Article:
By Megan Sayles,
AFRO Business Writer,

The Baltimore Business Journal hosted the CEO of the Year and Power 10 awards at the Center Club in Downtown Baltimore on Sept. 7. Sandy Hillman, known for transforming Baltimore’s tourism industry during the 1970s, was celebrated as CEO of the Year alongside 10 other local business leaders. 

The Power 10 honorees included Christine Aspell, managing partner at KPMG’s Baltimore office; John Brothers, president of the T. Rowe Price Foundation; Bradley Chambers, senior vice president and COO of MedStar Health Baltimore region; Frances “Toni” Draper, CEO and publisher of the AFRO; Bruce Jarrell, president of University of Maryland, Baltimore; Troy LeMaile-Stovall, CEO of TEDCO; Tim Regan, CEO of the Whiting-Turner Contracting Company; Shanaysha Sauls, CEO of the Baltimore Community Foundation; Laurie Schwartz, president of the Waterfront Partnership of Baltimore; and William Wiedel Jr., president and CEO of CFG Bank. 

“What does it take to be a Power 10? It is more than just leading your company to financial success. Anybody can do that,” said Rhonda Pringle, market president and publisher for the BBJ. “It’s really about consistency, understanding what good leadership means and, more importantly, it’s about understanding that we have a responsibility not only to our employees and all of our stakeholders but to the communities we serve. Our Power 10 understands that there’s a commitment on their behalf to help make Baltimore and the region better.” 

Hillman currently serves as president of Sandy Hillman Communications, a public relations firm in Baltimore. Much of her acclaim comes from her time as the founder and director of the Baltimore City Office of Promotion and Tourism during former Mayor Donald Schaefer’s administration. She held the role from 1971 to 1984 and was instrumental in creating the Baltimore City Farmers’ Market, Pier 6 and the City Fair. 

“Our family has been deeply involved in Baltimore since [my husband] brought me here kicking and screaming a little over 50 years ago,” said Hillman. “I really thought my life was over, and little did I know that really my life was just beginning.”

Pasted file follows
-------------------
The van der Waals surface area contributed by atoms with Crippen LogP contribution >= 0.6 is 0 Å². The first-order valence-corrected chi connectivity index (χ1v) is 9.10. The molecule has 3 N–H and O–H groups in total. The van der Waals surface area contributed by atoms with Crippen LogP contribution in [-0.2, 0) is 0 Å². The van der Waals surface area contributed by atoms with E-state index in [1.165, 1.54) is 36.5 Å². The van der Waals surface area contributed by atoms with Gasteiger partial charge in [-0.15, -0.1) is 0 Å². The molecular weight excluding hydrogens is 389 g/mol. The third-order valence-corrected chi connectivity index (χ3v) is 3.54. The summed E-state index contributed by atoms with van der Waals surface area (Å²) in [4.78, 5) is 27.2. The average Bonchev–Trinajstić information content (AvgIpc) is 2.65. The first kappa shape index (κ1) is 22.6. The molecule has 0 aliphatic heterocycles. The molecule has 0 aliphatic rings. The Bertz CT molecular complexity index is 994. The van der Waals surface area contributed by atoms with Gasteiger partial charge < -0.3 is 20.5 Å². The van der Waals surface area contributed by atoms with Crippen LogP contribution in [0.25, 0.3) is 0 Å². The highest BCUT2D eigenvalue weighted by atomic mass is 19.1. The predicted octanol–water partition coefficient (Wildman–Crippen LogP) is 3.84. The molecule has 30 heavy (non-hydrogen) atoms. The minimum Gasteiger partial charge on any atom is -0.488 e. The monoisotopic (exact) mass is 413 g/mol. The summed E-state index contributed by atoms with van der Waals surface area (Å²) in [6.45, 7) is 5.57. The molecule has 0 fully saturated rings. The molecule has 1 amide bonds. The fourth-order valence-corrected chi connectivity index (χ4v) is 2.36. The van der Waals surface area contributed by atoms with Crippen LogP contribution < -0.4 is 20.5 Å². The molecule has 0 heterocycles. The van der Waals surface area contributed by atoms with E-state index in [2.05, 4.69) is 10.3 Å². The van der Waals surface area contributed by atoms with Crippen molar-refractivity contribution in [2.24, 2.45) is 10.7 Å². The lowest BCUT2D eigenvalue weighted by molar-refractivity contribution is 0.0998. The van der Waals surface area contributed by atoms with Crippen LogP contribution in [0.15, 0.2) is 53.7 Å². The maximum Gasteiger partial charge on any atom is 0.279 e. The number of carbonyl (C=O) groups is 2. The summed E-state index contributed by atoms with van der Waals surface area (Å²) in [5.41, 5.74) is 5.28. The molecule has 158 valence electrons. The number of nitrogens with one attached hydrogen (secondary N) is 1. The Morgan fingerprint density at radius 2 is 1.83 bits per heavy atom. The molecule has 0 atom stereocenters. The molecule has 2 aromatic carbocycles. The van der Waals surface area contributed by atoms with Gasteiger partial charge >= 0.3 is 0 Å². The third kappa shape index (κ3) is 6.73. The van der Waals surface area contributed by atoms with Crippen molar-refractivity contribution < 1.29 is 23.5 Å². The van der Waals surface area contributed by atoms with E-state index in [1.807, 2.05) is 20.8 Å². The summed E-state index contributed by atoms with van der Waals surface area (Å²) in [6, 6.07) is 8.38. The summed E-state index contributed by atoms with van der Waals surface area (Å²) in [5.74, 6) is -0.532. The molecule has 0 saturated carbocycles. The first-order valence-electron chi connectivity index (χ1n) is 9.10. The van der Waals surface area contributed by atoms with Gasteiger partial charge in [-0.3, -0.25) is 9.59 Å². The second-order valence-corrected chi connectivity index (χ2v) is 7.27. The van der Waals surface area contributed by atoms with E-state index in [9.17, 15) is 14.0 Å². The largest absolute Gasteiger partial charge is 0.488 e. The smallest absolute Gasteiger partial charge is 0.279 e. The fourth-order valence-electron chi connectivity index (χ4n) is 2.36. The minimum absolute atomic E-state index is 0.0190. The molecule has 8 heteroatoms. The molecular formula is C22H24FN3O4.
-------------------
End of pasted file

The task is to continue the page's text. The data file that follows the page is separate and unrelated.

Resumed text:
During a fireside chat between BBJ senior reporter Melody Simmons and Hillman, much of the conversation involved Hillman’s public life under Schaefer. The public relations executive celebrated Schaefer’s leadership and his iconic “do it now” style of governance. 

“He was first and foremost—and I think this is what separates him from some elected officials— a public servant, and then he was a politician,” said Hillman. “You lead and govern very differently if that’s your attitude.” 

Rhonda Pringle, market president and publisher for the Baltimore Business Journal, said their Power 10 awards were given to people who are committed to making Baltimore better. (Photo by James Fields)

When asked whether the Orioles’ recent success will bring a tourism boost, Hillman said the winning season will be very helpful, but the city still requires more development around the Inner Harbor. 

“I think that most people, including elected officials, don’t understand the power of tourism. In this community, tourism is probably the No. 3 economic driver and employs over 30,000 people in [the Inner Harbor,]” said Hillman. “Those people who are employed in tourism are people who need jobs, and this is a great way into a career and into a good family life. It’s important for the city to support tourism.”

As the Power 10 honorees received their awards, they had the opportunity to share a few words with attendees. 

LeMaile-Stovall, who funds early-stage technology companies, urged his fellow executives to refrain from getting caught up in their visions and to remember the importance of the moment. 

“Remember the moment, and stay in the moment,” said LeMaile-Stovall. “That’s what this is about, the journey that we’ve had. All of you are a part of this ecosystem that we’re building to build a more vibrant, successful, sustainable and, most importantly, inclusive Maryland economy.” 

Draper discussed the historic origins of the AFRO, chronicling her grandfather John Henry Murphy’s establishment of the newspaper in 1892 with the help of a $200 loan from his wife. She said Murphy used to say a newspaper succeeds because it “believes in God first, itself second and lastly, the present generation.”

She shared a prayer from Murphy:

“Oh dear God, help us to do the work of the world without bluster or brag or what we call tooting our own horn,” said Draper. “Let us remember that whatever comforts or material things we accumulate in life are only given to us for a moment and to do something good for somebody else.” 

Megan Sayles is a Report for America Corps member.